Canadian group of painters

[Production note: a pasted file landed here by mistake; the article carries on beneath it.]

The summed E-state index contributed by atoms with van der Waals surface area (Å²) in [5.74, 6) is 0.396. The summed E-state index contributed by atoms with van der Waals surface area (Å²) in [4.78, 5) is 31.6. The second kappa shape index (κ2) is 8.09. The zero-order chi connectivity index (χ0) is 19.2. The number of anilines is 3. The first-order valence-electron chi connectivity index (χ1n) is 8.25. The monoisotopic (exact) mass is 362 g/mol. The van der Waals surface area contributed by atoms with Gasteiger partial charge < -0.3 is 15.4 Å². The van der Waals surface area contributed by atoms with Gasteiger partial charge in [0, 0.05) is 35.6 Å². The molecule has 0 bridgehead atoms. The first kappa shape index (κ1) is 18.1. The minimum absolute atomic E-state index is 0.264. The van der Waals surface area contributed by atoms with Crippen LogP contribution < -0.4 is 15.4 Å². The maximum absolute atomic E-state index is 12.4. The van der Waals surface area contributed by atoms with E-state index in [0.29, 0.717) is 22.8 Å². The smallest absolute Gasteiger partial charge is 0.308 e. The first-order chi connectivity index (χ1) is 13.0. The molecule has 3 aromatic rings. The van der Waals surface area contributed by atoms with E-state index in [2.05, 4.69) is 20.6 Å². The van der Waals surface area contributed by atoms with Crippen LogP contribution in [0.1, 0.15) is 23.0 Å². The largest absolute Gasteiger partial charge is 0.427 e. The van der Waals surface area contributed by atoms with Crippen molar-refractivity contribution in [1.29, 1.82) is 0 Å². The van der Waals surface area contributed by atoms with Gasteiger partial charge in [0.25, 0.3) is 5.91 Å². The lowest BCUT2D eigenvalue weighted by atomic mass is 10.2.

Formed in Toronto, Ontario in 1933 as the successor to the Group of Seven (see AskART Glossary), its primary purposes were to exhibit work by its members, to encourage ???more modern ideas of technique and subject&#39; and, like the G7, make themselves "felt as a countrywide influence in terms of the creative spirit."* Whereas, the Group of Seven was primarily composed of male English speaking landscape painters from Toronto, the scope of the CGP was intended to be more diverse and progressive. Thus, its membership was modernist artists from many different regions of Canada; its accepted subject matter included figurative, portrait and abstract works in addition to landscapes; and of the 28 original members 9 were women. Oddly, its first exhibition, in the summer of 1933, was held in Atlantic City, New Jersey and was sponsored by the H.J. Heinz Company (its second show was in November of that year at the Art Gallery of Toronto). Thereafter, they had annual November exhibitions at various venues across Canada. The Group expanded over the years, and many of the best-known Canadian artists exhibited with it up to the time it disbanded in 1969. Sources: "Four Decades - The Canadian Group of Painters and their contemporaries - 1930 - 1970" (1972), by Paul Duval and "The Group of Seven - Art for a Nation"(1995), by Charles C. Hill. * Lawren Harris to L.L.Fitzgerald (1933). Written and submitted by M.D. Silverbrooke, Art Historian and Collector, West Vancouver, British Columbia. <br><br>See Group of Seven.